22 comments:

Tuesdai Noelle said...

Hey :)

I absolutely LOVE these passages of stories; so fulfilling, thought thru and complete. I've found myself as "Steve" many times, I guess that comes from holding things inside that are WAY OVERDUE for releasing. Whether they BE truth or fiction, these stories make me wonder..."which am I?". Thanks for sharing :)

Have a lovely weekend :)

Kathy said...

What a wonderful story. I don't like people doing things and I'm sure why...it isn't because then I would owe them....I think it's more that allowing people to do things for me makes me feel less strong and less capable...and I don't like that feeling.

Sil.. said...

I came to thank so much love. And say the world is so magical it: No matter the language we speak, the country we live. We speak the same language, the language of LOVE.
A hug to all, but all my love!

Cloudia said...

powerful final image. touche!



Aloha from Hawaii my Friend!


Comfort Spiral

Tuesdai Noelle said...

Hey :)

..and it wasnt a stupid question at all :) I usually have my blog awards set up 1 week ahead. I had one for you next Friday, but I've gone on ahead to add you for today :o) I've added you as a link btw also :)

Jade "Purple" Brown said...

i will really have to look for 60's pics!

Isha Shiri said...

Hello Shunshin & Baba!

Thanks for the initiative to inform the site http://www.expat-blog.com/

Very cool the story of Madame Sebastian.

Kisses

Ty said...

Grazie per essere passata da me!Un grosso saluto dall'altra parte del mondo!

Autumn Belle said...

You certainly have a way with words.

Three Kings said...

Good Work...I really like the way you combine words to form beautiful sentences.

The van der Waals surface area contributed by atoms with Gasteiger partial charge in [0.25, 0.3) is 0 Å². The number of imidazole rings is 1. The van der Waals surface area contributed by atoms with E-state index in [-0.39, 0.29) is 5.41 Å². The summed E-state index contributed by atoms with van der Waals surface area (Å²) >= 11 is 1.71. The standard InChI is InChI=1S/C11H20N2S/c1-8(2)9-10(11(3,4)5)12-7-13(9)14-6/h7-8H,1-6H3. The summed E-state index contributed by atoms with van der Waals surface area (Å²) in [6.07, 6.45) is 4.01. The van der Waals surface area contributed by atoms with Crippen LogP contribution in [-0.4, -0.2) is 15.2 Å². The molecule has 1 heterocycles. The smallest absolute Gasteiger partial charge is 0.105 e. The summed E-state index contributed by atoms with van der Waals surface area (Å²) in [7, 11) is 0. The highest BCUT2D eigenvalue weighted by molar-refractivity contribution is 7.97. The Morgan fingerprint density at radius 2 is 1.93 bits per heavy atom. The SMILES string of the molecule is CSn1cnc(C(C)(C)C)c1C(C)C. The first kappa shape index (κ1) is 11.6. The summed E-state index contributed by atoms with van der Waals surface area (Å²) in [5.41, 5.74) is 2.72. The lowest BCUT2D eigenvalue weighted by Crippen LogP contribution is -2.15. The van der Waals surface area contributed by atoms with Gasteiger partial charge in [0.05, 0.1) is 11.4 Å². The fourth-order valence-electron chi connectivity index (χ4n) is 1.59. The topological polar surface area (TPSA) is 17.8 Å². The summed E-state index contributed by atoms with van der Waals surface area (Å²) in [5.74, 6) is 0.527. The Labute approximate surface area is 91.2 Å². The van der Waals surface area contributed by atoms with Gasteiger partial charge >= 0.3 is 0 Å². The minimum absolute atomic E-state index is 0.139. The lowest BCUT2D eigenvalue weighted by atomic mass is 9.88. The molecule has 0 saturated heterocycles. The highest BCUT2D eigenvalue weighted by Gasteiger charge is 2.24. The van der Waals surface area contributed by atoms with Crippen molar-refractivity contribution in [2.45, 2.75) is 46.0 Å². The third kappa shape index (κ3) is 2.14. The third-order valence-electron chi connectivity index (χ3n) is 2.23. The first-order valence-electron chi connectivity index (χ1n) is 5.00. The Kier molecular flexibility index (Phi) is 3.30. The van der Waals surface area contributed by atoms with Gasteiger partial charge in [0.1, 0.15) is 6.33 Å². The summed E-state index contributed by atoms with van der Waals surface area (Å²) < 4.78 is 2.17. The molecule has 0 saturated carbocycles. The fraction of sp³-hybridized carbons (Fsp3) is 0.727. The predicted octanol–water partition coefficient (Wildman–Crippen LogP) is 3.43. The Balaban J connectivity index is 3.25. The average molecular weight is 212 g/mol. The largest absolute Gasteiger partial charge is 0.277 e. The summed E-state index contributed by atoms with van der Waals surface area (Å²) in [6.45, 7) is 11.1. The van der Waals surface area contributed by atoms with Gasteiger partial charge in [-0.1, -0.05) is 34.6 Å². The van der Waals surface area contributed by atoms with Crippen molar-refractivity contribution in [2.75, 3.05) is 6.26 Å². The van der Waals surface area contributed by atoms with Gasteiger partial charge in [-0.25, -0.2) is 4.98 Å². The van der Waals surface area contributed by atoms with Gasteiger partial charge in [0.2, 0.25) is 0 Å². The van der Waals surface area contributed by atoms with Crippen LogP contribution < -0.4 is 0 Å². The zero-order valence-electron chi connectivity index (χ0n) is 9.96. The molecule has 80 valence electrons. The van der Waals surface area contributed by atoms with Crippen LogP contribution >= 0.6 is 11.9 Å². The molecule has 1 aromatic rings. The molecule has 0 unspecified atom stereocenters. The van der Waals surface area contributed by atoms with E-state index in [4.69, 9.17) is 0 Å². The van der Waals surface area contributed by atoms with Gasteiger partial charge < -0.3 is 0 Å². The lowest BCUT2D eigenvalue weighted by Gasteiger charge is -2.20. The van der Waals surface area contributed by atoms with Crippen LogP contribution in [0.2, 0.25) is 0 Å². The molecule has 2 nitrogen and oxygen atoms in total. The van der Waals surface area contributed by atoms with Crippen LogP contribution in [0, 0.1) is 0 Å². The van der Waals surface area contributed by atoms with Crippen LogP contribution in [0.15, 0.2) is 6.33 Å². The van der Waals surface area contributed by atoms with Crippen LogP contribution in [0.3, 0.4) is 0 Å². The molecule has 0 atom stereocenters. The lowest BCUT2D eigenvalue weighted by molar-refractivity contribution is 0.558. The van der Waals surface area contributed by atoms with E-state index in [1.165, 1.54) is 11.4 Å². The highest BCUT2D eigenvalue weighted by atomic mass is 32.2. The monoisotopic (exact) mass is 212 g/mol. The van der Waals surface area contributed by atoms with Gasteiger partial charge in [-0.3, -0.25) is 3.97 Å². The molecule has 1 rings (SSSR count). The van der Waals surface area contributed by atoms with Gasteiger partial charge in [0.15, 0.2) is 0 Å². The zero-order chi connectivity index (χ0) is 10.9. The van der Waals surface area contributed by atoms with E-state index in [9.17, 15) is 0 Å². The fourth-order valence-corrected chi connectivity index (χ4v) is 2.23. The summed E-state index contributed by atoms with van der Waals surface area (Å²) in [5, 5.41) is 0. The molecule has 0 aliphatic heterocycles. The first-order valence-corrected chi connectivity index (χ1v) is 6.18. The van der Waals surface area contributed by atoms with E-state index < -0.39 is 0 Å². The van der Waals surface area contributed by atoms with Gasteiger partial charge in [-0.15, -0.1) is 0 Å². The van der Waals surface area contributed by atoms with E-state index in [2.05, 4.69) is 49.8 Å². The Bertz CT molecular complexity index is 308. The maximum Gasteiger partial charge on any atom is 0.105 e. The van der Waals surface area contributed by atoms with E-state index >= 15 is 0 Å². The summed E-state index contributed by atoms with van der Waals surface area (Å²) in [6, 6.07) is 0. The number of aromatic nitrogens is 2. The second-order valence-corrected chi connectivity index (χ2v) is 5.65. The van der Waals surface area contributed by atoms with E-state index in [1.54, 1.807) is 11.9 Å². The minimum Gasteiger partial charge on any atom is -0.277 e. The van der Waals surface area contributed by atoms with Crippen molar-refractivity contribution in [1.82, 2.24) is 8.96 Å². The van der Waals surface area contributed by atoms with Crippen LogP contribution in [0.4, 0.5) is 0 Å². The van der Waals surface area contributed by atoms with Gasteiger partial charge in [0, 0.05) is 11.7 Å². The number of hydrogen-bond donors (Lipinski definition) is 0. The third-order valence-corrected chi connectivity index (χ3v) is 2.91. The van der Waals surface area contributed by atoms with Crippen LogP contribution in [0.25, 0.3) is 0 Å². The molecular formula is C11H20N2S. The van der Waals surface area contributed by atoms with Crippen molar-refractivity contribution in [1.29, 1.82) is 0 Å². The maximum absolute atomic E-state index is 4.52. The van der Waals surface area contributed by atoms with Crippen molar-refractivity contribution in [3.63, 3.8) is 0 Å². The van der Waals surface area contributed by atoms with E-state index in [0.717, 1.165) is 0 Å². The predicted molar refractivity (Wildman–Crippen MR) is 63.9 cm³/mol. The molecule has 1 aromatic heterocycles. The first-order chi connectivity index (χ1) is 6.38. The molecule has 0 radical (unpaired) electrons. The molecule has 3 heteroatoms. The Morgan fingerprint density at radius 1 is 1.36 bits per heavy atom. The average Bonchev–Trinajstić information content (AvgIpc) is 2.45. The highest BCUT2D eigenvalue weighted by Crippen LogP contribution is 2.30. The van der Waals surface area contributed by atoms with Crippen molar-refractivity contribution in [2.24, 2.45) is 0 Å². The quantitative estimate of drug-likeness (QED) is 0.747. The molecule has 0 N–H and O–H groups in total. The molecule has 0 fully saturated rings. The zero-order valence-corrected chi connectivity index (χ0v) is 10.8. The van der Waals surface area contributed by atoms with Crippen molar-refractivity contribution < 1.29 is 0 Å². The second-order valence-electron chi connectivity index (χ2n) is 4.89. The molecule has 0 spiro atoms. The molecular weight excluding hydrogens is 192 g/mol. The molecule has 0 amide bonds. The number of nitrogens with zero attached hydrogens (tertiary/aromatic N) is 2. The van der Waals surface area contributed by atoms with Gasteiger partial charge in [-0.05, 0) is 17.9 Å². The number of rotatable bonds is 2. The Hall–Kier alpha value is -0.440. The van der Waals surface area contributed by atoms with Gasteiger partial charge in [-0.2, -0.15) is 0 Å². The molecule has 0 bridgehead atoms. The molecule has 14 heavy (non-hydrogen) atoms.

the wanderer said...

so captivating-- how we need the human touch, to know that someone, not faceless or nameless, can come in and hold us. we're supposed to be ONE.
beautifully written, thx

Downright Fiction said...

Hi there,

you commented on our blog, we thought we would get back to you...!

would you be interested in writing for us?

Check out our web page:

http://downrightfiction.blogspot.com

Thanks for your time!

Lau Milesi said...

Hello Sunshine & Baba,how are you? I loved your post. A lot of emotion and sensitivity.
Kisses from Brazil.


*I've been away from blogspot because I had a bike accident.
I published a post talking about it yesterday.
You can read, using a site http://traduka.com O. K. ?

Val Wilcox said...

I always enjoy taking a quiet moment to read your posts. You speak so elegantly and openly. I love reading your thoughts.

Thanks for making my day brighter,
Val

Bagman and Butler said...

Stunning piece of writing. Held me rapt throughout and made me go back to see older blogs.

Kittie Howard said...

The sensitivity in your post touches hearts. I suppose there is a bit of Steve in each of us, the need not to appear weak and go it alone, but I'm thankful there's a helpful hand out there, probably more people than we think. A beautiful post, thank you!

Isha Shiri said...

Hello!

"Roder Rock" and I - We have a new blog; "Yeladim - Children" - and would like invite you to know it

*Yeladim (children in Hebrew), involves issues of child education, toys, games, educational sites and music, suitable for babies and young children.

Welcome suggestions and contributions on related subjects.

... Let the child lick the honey while saying each letter of the word of God - and that each sound always sweet words in your language.


Wishing you love and Peace

Sladkoezka said...

Hello! Nice day! =)

maria said...

you write so well -thanks for sharing your stories

jp55 said...

hi...so nice a post...keep it up

jp55 said...

so nice

jp55 said...

good writing